Saturday January 12, 2013
Male voters exceed female
KUCHING: Voters aged between 40 and 49 make up the highest number in Sarawak at 264,799.
They comprise 24.76% of the total registered voters of 1,069,654 in the state as at Sept 30 last year. The latest electoral roll was gazetted on Nov 27.
The second biggest age group is 30 to 39 with 224,414 voters or 20.98%, followed closely by those who are 50 to 59 at 223,040 voters (20.85%).
The fourth biggest age group is 21 to 29 with 134,949 voters (12.62%), followed by those who are 60 to 69 with 129,922 voters (12.15%), 70 to 79 has 63,171 voters (5.91%) and 80 to 89 has 23,055 voters (2.16%).
Voters who are 90 and above are the least at 6,304 or 0.59%.
From the total number of voters, 21,333 are absent voters comprising those serving in the army (12,335), police (8,923) and overseas (75).
The latest electoral roll also showed that there are more male voters than female at 535,138 (50.08%) against 534,516 (49.97%).
Speaking to The Star here yesterday, Election Commission (EC) state director Datuk Takun Sunggah said the EC normally took about two months to update the electoral roll.
The process included deleting those who had passed away besides adding new voters to the list, he said.
He said the present electoral roll was as of Sept 30 last year which was gazetted on Nov 27 last year.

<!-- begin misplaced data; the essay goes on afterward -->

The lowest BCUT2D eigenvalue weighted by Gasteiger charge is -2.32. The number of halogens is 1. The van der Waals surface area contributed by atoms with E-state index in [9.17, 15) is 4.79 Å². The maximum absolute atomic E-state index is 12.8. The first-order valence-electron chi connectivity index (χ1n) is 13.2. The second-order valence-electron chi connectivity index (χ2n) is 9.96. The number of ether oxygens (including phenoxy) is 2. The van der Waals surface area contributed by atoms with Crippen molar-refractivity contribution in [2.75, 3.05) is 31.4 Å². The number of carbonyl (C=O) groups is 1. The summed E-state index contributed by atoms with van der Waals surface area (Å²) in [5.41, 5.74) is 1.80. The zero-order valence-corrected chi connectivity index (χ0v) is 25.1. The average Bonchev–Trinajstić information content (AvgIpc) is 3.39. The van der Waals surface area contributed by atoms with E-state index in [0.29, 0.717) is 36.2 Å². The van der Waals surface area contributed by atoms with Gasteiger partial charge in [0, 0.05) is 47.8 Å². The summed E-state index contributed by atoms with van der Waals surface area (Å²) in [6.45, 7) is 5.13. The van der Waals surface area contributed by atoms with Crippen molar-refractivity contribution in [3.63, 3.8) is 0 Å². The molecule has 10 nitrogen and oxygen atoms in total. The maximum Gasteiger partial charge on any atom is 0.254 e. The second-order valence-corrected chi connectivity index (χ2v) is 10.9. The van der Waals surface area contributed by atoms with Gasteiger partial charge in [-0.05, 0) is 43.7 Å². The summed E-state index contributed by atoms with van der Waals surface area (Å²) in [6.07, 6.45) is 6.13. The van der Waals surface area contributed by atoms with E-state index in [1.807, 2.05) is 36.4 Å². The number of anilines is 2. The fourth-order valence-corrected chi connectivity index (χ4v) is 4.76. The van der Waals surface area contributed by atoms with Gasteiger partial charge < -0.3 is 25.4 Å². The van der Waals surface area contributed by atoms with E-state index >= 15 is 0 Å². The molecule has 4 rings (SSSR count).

Assuming that the general election is called late February or early March, he said, chances were high that the electoral roll gazetted last November would be used.
“I don’t think those who registered end of December could cast their votes in time. But if the polls are called in April, they would be able to cast their votes.”
In the last state election on April 16, 2011, there were 970,436 voters as of September 2010. The electoral roll was gazetted on Dec 27, 2010.
Takun said the second round of training for returning officers, presiding officers and polling clerks would take place after the Lunar New Year celebrations in February for Sarawak.
There are 31 returning officers, about 2,800 presiding officers and about 8,400 polling clerks in the state.
Takun said the second round of training for those in the peninsula would be held next week and he would be attending as an observer.
“The training for peninsula is held earlier than in Sarawak. Our colleagues from the peninsula will be coming over to assist us next month for the training which will take four to five days to complete.”
A special briefing for journalists in the state would also be held after the training session since they could register as postal voters this time around, said Takun.
Journalists from 19 gazetted media organisations had to apply to be postal voters and their applications certified by their respective employers, he said.
“It’s not automatic,” he said adding that postal vote only applied to those who had to cover the polling day and outstation.
Citing an example, he said a reporter who cast his vote in Serian but had to be on duty in Kuching would be eligible to apply for postal vote.
“But if he is assigned to cover the election within Serian area, he is not eligible,” Takun said.